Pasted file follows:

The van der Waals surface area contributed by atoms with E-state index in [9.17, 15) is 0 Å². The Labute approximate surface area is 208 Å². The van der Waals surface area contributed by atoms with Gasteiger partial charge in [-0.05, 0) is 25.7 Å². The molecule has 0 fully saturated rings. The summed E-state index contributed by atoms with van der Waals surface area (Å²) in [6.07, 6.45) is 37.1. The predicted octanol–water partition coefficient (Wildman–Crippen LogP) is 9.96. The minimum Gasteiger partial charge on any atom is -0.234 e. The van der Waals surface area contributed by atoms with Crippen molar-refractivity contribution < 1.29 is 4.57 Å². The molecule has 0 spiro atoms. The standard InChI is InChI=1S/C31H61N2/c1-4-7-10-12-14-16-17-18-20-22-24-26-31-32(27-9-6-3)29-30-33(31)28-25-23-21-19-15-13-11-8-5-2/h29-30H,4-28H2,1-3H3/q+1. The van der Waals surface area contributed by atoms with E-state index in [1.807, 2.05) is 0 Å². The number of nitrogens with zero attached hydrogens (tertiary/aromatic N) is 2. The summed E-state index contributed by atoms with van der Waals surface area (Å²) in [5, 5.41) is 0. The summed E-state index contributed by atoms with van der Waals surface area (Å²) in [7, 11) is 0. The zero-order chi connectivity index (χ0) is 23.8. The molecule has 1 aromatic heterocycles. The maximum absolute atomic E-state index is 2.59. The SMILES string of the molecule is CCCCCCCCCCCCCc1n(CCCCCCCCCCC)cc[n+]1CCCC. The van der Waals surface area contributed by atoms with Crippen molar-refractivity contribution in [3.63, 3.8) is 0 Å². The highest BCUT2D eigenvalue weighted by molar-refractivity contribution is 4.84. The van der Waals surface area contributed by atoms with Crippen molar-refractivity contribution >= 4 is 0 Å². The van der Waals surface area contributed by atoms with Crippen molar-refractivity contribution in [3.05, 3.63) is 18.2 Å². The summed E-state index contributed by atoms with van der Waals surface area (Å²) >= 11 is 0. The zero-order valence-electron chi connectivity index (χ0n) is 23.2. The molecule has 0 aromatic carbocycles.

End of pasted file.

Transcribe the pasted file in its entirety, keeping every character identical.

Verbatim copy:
The van der Waals surface area contributed by atoms with E-state index in [9.17, 15) is 0 Å². The Labute approximate surface area is 208 Å². The van der Waals surface area contributed by atoms with Gasteiger partial charge in [-0.05, 0) is 25.7 Å². The molecule has 0 fully saturated rings. The summed E-state index contributed by atoms with van der Waals surface area (Å²) in [6.07, 6.45) is 37.1. The predicted octanol–water partition coefficient (Wildman–Crippen LogP) is 9.96. The minimum Gasteiger partial charge on any atom is -0.234 e. The van der Waals surface area contributed by atoms with Crippen molar-refractivity contribution < 1.29 is 4.57 Å². The molecule has 0 spiro atoms. The standard InChI is InChI=1S/C31H61N2/c1-4-7-10-12-14-16-17-18-20-22-24-26-31-32(27-9-6-3)29-30-33(31)28-25-23-21-19-15-13-11-8-5-2/h29-30H,4-28H2,1-3H3/q+1. The van der Waals surface area contributed by atoms with E-state index in [1.807, 2.05) is 0 Å². The number of nitrogens with zero attached hydrogens (tertiary/aromatic N) is 2. The summed E-state index contributed by atoms with van der Waals surface area (Å²) in [5, 5.41) is 0. The summed E-state index contributed by atoms with van der Waals surface area (Å²) in [7, 11) is 0. The zero-order chi connectivity index (χ0) is 23.8. The molecule has 1 aromatic heterocycles. The maximum absolute atomic E-state index is 2.59. The SMILES string of the molecule is CCCCCCCCCCCCCc1n(CCCCCCCCCCC)cc[n+]1CCCC. The van der Waals surface area contributed by atoms with Crippen molar-refractivity contribution in [3.63, 3.8) is 0 Å². The highest BCUT2D eigenvalue weighted by molar-refractivity contribution is 4.84. The van der Waals surface area contributed by atoms with Crippen molar-refractivity contribution >= 4 is 0 Å². The van der Waals surface area contributed by atoms with Crippen molar-refractivity contribution in [3.05, 3.63) is 18.2 Å². The summed E-state index contributed by atoms with van der Waals surface area (Å²) >= 11 is 0. The zero-order valence-electron chi connectivity index (χ0n) is 23.2. The molecule has 0 aromatic carbocycles.